Wind energy: Iowa model for success

Wind energy represents essential conservative principles, the author writes. Low, stable tax rates generate jobs and economic growth. This idea has been the bedrock of conservative economic ideology for decades. One industry that represents this essential conservative principle is U.S. wind energy.

Low taxes in the form of the federal Production Tax Credit for wind farm have driven as much as $20 billion of private investment a year into the U.S. economy. Wind power is now one of America’s biggest sources of new electricity and fastest growing manufacturing sectors. It has accounted for more than a third of all new U.S. electric generation in recent years.

Conservatives can and do support wind turbines. Wind’s PTC has long been backed on a bipartisan basis. Groups including the U.S. Chamber of Commerce, National Association of Manufacturers, Edison Electric Institute and American Farm Bureau Federation also support this PTC extension.

I know wind power’s success story firsthand. Iowa was the first state to generate 20 percent of its electricity from wind farm. Now, wind turbines supports as many as 5,000 Iowa jobs, and $11 million in annual land lease payments to Iowa farmers. Iowa wind has prompted $300 million in private investment in Iowa manufacturing facilities.

This success story is spreading across the country. Low taxes have helped wind’s manufacturing sector grow 12-fold — to more than 400 factories in 43 states. Wind industry leaders know how to expand this business and provide more U.S. jobs.

They just need Washington to provide stable, low tax rates. The PTC means keeping investment dollars in the market place – not in the hands of government

The key to these jobs and private investment is a stable tax policy. If taxes on wind energy are kept stable and low, according to a recent study from a national economic consulting firm, , this business can grow to 100,000 U.S. jobs in four years, and support 500,000 U.S. jobs by 2030.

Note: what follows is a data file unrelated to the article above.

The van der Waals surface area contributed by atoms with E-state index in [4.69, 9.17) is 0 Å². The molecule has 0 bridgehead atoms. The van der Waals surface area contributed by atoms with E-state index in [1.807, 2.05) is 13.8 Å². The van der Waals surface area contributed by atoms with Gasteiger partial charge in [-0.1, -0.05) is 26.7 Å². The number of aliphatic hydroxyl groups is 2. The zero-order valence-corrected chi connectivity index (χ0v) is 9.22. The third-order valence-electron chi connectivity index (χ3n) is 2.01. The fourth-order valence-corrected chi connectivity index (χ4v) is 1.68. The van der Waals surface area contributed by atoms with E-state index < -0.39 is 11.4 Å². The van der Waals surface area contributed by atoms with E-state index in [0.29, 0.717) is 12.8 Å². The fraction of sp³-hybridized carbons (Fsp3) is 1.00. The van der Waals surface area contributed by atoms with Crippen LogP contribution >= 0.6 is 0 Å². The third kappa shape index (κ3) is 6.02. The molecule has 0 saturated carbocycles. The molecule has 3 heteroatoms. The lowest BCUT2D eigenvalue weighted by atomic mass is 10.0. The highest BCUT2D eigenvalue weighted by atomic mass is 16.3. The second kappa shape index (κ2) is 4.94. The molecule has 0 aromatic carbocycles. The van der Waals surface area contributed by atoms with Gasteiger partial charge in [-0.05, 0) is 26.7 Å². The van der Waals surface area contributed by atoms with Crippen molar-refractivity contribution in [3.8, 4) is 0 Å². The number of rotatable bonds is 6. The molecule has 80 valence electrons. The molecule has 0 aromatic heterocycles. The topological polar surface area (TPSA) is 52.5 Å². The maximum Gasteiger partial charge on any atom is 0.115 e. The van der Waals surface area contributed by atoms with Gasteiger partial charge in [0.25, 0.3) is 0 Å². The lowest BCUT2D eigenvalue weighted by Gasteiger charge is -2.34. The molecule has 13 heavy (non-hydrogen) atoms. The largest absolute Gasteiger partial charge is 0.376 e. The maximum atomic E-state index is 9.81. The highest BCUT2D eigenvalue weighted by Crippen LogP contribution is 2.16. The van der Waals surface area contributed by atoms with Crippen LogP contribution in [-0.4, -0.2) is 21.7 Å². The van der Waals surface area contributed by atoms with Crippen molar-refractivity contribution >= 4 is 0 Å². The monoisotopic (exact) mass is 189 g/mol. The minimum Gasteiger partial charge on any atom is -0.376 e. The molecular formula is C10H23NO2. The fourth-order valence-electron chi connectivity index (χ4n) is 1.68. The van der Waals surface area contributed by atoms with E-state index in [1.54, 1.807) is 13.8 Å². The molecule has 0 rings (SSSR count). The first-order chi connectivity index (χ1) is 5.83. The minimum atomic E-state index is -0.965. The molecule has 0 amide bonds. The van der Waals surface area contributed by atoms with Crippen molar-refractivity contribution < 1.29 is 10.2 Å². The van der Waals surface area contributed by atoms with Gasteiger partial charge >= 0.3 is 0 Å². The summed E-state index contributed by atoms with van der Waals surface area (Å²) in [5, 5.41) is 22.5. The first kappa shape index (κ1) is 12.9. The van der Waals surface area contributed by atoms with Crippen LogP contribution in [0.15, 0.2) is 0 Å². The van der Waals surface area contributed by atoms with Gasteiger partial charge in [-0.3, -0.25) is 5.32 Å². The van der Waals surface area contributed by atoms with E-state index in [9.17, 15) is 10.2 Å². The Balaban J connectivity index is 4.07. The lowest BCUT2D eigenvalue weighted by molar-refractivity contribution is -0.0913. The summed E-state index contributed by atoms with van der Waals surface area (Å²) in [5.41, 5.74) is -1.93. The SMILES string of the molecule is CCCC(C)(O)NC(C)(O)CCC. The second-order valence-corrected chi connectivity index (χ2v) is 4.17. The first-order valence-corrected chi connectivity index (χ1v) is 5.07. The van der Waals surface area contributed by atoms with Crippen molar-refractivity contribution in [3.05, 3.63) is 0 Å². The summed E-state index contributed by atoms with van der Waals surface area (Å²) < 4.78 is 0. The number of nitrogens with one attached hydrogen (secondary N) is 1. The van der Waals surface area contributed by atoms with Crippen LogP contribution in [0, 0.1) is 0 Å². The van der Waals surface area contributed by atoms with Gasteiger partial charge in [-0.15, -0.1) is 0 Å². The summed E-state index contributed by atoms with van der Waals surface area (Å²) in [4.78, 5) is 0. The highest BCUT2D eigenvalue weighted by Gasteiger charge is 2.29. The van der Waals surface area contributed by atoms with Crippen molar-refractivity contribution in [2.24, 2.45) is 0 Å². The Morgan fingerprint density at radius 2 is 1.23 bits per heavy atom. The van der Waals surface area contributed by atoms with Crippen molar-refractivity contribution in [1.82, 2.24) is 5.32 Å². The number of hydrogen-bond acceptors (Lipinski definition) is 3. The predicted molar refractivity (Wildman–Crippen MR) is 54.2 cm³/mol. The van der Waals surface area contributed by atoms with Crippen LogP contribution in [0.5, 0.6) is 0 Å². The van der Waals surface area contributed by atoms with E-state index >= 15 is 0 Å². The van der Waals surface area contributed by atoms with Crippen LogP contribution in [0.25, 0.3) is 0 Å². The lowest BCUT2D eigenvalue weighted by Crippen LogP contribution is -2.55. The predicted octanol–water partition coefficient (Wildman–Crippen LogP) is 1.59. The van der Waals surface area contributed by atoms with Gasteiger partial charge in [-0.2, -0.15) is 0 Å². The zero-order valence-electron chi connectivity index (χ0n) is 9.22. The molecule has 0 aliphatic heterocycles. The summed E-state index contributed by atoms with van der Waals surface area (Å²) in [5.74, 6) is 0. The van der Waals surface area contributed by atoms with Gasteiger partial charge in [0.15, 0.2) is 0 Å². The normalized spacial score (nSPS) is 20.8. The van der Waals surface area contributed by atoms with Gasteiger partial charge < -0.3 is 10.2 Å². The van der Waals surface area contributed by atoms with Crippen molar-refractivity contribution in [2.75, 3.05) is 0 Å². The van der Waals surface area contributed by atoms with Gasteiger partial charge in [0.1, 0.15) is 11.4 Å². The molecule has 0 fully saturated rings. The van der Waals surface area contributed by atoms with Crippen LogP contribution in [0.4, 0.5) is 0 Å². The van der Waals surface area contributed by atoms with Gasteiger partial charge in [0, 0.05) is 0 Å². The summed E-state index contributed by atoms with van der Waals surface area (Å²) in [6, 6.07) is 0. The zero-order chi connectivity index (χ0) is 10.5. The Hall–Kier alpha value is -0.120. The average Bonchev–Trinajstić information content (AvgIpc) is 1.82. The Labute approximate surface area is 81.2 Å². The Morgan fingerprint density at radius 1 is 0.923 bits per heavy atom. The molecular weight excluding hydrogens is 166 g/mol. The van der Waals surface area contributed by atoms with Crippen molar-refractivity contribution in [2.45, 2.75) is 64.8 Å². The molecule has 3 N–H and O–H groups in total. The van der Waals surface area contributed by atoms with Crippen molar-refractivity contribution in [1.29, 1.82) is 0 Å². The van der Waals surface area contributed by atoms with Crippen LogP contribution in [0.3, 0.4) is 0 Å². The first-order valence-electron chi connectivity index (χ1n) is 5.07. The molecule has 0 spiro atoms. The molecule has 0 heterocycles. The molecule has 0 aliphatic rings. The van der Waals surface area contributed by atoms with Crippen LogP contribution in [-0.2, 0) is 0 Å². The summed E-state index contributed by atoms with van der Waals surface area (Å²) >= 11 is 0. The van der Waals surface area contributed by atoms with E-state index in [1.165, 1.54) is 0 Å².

But the same study showed that these jobs and investment would be lost if Congress allows wind energy’s key federal incentive, the PTC, to expire and raises taxes on this sector.

The PTC is set to expire at the end of this year — but the economic damage has already begun. With a tax increase on the horizon, and the PTC’s future uncertain, businesses are hesitant to plan future wind projects. U.S. manufacturers have seen a drop in orders. Layoffs have already started.

Urgent action is needed. The wind industry is facing the recurrence of the boom-bust cycle it experienced in previous years, when the PTC was allowed to expire briefly before being renewed by Congress.

In the years after expiration, installations of new wind turbines dropped between 73 and 93 percent, and many jobs were lost. Such a dramatic drop in business is hard on companies and workers and their families at the best of times, but it will be a punishing blow in the current economy.

Congress has the opportunity to prevent this if it acts quickly. The payroll tax legislation now being debated could offer a vehicle to extend the PTC. I call on my colleagues to join me in requesting that a PTC extension be included in any tax overhaul policy.

At this critical time for our economy we should not be contemplating a crippling tax increase on an emerging energy industry that is now adding new manufacturing jobs. Let wind power finish the job.

This is not a partisan issue. It is a manufacturing jobs issue.

With low taxes, wind power can deliver tremendous benefits – in jobs, investment and clean energy — to Iowa and the nation.

Rep. Steve King (R-Iowa) is on the House Small Business Committee, where he serves on Subcommittee on Economic Growth, Tax & Capital Access and the Subcommittee on Agriculture, Energy & Trade